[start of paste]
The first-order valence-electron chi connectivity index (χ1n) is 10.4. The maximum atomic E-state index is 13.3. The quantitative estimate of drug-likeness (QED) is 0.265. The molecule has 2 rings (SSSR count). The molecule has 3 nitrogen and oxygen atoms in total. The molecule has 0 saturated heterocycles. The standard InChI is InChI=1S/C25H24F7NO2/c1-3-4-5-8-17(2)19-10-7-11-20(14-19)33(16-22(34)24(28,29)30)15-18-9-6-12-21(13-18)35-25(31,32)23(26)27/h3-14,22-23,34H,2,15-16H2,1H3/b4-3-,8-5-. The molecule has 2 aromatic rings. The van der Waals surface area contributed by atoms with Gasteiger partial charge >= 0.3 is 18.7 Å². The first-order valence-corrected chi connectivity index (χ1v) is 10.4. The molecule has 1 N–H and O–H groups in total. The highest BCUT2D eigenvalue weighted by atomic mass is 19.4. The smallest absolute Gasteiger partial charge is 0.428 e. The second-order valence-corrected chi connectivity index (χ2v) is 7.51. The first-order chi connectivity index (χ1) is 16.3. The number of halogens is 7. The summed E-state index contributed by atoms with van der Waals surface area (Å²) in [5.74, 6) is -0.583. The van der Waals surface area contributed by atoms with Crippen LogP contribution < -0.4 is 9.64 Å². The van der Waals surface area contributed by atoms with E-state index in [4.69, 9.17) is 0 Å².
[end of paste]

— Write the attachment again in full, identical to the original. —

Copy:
The first-order valence-electron chi connectivity index (χ1n) is 10.4. The maximum atomic E-state index is 13.3. The quantitative estimate of drug-likeness (QED) is 0.265. The molecule has 2 rings (SSSR count). The molecule has 3 nitrogen and oxygen atoms in total. The molecule has 0 saturated heterocycles. The standard InChI is InChI=1S/C25H24F7NO2/c1-3-4-5-8-17(2)19-10-7-11-20(14-19)33(16-22(34)24(28,29)30)15-18-9-6-12-21(13-18)35-25(31,32)23(26)27/h3-14,22-23,34H,2,15-16H2,1H3/b4-3-,8-5-. The molecule has 2 aromatic rings. The van der Waals surface area contributed by atoms with Gasteiger partial charge >= 0.3 is 18.7 Å². The first-order valence-corrected chi connectivity index (χ1v) is 10.4. The molecule has 1 N–H and O–H groups in total. The highest BCUT2D eigenvalue weighted by atomic mass is 19.4. The smallest absolute Gasteiger partial charge is 0.428 e. The second-order valence-corrected chi connectivity index (χ2v) is 7.51. The first-order chi connectivity index (χ1) is 16.3. The number of halogens is 7. The summed E-state index contributed by atoms with van der Waals surface area (Å²) in [5.74, 6) is -0.583. The van der Waals surface area contributed by atoms with Crippen LogP contribution < -0.4 is 9.64 Å². The van der Waals surface area contributed by atoms with E-state index in [4.69, 9.17) is 0 Å².